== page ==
Posted by: Amy P
    My brother was an over-the-road driver for several years. I don’t know how much he made, but he and his wife and one child were certainly not living like he was making $60K. And an OTR driver spends lots of nights and weekends away from home, frequently killing time waiting for a load. The hourly income isn’t great, if we count sitting for 10 hours 1,000 miles from home as work; let alone the fact that you’d be home for a couple of days every other week.

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  19. I also am not buying Ragtime’s assertion. When they’re isolating for “mortgage expense only”, are they discussing taxes? Taxes in a good school district can be downright ruinous — we’re talking 6% of the total value of the home, each year. That figure would be heavily impacted by the increases in assessed value.
    I don’t know where you live, and I only know New Jersey, but here, almost everyone’s property tax rate is between 1.5% and 2.5% of your home value — not 6%. (Link in the URL space is to NYT data on property tax rates in NJ. The only outliers are shore towns like Cape May with really expenses houses and relatively few “townies” with kids.)
    Property taxes are certainly much higher in ritzier areas, because the homes are more expensive (2% of a larger number). But a person who moves from a “regular” neighborhood into a smaller house in a richer neighborhood for the same cost would pay about the same in taxes.
    I don’t believe there have been many increases in the cost of mortgage insurance and property insurance between 1970 and 2000.

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  20. One more thing on truckers–I was just listening to the Dave Ramsey show from yesterday and a caller with an owner-operator other-the-road trucker husband was calling in to ask what to do. She said that her husband used to make good money (she didn’t specify), but due to their contract not absorbing increased fuel costs, he’s down to making only $40k a year. DR said that an owner-operator should be making 60-100k a year, and the caller didn’t argue, so presumably her husband had been somewhere in that range previously. As another data point, the caller said that they had purchased the tractor part of the truck for $30k and were leasing the trailer and were grossing $190k.

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  21. Ragtime, I went back and checked my numbers on the property tax thing. And I must apologize, the numbers I had run previously were calculating taxes as a percent of mortgage debt.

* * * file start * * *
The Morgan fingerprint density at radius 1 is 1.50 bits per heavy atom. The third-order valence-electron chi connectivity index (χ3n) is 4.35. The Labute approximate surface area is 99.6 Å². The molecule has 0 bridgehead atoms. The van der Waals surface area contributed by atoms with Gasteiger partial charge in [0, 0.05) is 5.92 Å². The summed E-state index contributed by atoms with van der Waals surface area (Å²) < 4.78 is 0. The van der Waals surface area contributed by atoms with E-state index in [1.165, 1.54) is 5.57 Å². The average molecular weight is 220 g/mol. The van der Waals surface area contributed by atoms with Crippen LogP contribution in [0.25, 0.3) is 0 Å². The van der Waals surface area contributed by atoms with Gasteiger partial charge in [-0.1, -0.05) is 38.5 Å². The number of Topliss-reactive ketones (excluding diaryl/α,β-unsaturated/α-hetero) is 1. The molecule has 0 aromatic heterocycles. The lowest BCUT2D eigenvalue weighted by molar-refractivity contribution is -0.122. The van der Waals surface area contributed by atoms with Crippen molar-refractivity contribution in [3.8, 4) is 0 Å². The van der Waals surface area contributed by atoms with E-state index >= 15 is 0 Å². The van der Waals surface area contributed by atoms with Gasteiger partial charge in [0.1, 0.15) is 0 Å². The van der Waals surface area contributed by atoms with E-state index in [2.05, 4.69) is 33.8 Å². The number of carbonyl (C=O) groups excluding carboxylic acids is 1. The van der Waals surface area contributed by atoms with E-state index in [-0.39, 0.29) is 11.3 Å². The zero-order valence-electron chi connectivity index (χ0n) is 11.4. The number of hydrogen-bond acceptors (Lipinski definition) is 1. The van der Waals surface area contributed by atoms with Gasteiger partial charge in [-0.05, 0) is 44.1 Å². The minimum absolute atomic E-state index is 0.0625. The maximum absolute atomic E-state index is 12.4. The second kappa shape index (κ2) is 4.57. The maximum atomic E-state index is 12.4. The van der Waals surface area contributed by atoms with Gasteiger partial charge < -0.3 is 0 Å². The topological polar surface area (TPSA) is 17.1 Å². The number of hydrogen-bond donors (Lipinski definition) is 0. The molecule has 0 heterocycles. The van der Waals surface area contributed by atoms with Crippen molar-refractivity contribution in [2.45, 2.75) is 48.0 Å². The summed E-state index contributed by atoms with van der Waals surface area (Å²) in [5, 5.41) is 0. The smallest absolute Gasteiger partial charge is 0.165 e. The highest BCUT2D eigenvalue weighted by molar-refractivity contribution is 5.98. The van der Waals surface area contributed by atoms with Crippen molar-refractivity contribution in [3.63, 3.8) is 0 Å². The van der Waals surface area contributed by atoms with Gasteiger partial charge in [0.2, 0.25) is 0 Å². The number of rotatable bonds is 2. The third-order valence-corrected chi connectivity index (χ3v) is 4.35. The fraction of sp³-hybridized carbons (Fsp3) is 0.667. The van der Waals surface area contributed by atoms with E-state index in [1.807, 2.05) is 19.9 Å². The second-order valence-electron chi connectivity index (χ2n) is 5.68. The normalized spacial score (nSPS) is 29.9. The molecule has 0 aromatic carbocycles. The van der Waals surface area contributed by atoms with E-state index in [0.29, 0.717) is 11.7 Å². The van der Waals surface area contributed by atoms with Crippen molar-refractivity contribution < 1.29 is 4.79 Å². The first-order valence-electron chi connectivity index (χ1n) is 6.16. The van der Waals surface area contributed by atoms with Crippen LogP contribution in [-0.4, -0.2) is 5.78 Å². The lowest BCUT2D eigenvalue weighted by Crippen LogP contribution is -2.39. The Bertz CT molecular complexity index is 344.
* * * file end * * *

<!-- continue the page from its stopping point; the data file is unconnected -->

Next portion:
My example comes from Oak Park, Illinois — a community that many Chicago city dwellers flee to for the schools, as it is literally across the street from a terrible neighborhood on the west side. The property tax rate in Oak Park in non-gibberish numbers is 3.4% of the *assessed value*.
    Because of skyrocketing tax assessments driven by the housing bubble — itself fueled by competition among two-income families — the family in question saw its tax bill go up to 5.6% of its mortgage load within 8 years of buying. Say what you want about their investment accruing; they are more interested in continuing to pay their house payment. And it keeps going up.
    Mortgage and homeowners’ insurance are directly tied to the cost of your house. How could they not be going up as a percentage of income, when incomes have not risen at the same pace as home values?

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  22. Because of skyrocketing tax assessments driven by the housing bubble — itself fueled by competition among two-income families — the family in question saw its tax bill go up to 5.6% of its mortgage load within 8 years of buying.
    I’m not much interested in arguing by anecdote, and I’m sure the family in Oak Park got pretty screwed. Maybe a prior owner had added an addition that wasn’t registered, and therefore wasn’t taken into account in the prior assessment and they didn’t understand that their taxe rate was artificially depressed before the reassessment.
    But the “because of skyrocketing housing assessments driven by the housing bubble” argument is simply bogus. Housing re-assessments taken as a whole, simply do not increase taxes. We were re-assessed last year and our housing assessment was approximately double (!!!) — and then the local tax rate was commensurately cut in half so that the overall tax bill was about the same. Housing reassessments are designed to be tax-neutral for the area as a whole.
    And, of course, there were horror stories in the local papers intended to freak people out about the whole process, but if anyone’s total tax bill changed more than 10% in either direction, then there were always extenuating circumstances. Local taxes simply do not increase just because of the housing bubble.

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  23. “We’re spending more on houses not for the granite counter tops, but for the schools.” – Just to clarify, that’s Warren’s argument, not mine. Though I do agree with her.